Copper is an essential contributor to renewable energy infrastructure, electrification and energy-efficient technologies, including everyday devices such as mobile phones and computers. In addition, copper production and recycling require significant investments in infrastructure to maintain and improve the sustainability of operations. Through innovations in technology and processes that reduce carbon emissions, energy requirements, water usage and materials intensity, ICA members are committed to making positive contributions to SDG 9.
Upgrade all industries and infrastructures for sustainability
ICA members spend billions of dollars per year on new and improved mining processes, conservation, equipment, research and development, environmental protection and occupational health and safety to develop quality, reliable, sustainable and resilient operational infrastructure. To learn more about the copper industry’s commitment to innovation for sustainability, see ICA’s interactive webpage on the Into the Modern Mine.
关于SDG 12 - 负责任的消费和生产
Copper’s ability to be infinitely recycled without losing its chemical or physical properties helps reduce global waste. On average, copper products contain more than 30 percent recycled content, and nine million tonnes of copper are recycled each year. ICA supports the copper industry’s efforts to recycle copper and reintroduce this valuable metal back into the economy. Due to copper’s resiliency and long-term use in applications, both primary and secondary production are needed to meet demand. ICA works with its members to track responsible production of copper through members’ voluntary reporting of CO2 emissions, energy intensity, water reuse and recycling, and sustainability reporting rates.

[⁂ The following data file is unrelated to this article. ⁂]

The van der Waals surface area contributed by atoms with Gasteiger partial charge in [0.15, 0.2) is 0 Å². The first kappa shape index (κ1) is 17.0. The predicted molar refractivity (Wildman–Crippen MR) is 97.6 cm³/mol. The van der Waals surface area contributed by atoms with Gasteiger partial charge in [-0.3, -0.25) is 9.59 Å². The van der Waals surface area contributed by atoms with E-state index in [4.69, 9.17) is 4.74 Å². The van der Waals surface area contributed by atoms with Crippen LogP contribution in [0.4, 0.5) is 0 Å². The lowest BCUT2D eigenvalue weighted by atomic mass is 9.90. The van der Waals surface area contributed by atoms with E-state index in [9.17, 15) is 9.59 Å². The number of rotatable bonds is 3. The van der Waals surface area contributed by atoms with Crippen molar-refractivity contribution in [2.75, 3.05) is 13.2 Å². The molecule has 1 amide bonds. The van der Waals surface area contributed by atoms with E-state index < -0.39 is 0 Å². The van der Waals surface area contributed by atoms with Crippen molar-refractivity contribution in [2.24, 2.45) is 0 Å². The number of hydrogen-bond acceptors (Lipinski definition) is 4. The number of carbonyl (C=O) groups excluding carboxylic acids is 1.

Sustainable management and use of natural resources
The sustainable management of natural resources, such as water, helps ensure operations remain efficient and communities have access to natural resources. Copper mining and production require water. The ability to recycle and re-use significant amounts of water reduces the need to draw new water from the environment. In 2020, 67 percent of operational water requirements for copper production at surveyed members’ sites were met by recycled and reused water. ICA encourages all of its mining members to use the Water Reporting: Good practice guide (2nd Edition) produced by ICMM.
Encourage companies to adopt sustainable practices and sustainability reporting
Ninety-five percent of ICA members publish a sustainability report or an integrated report containing sustainability information, of which 95 percent are third-party verified.
Copper’s use in energy-efficient and renewable technologies makes it an essential resource for meeting SDG 13. ICA members are also taking action to reduce CO2 equivalent emissions in their operations On average, 4.1 tonnes of CO2 are emitted to produce one tonne of copper. See Freeport McMoRan’s use of cutting-edge technology to cut emissions, Teck’s commitment to low carbon production processes, and an example of the first ever carbon neutral copper cathode produced by BHP Billiton and Southwire.
Approximately 29 percent of global energy is supplied by renewable energy, which is needed to mitigate greenhouse gas emissions, reduce energy costs and help provide energy to 759 million people that lack electricity. Copper is a key component of renewable energy systems including solar, hydro, thermal and wind power and will continue to be part of reducing emissions on a global scale.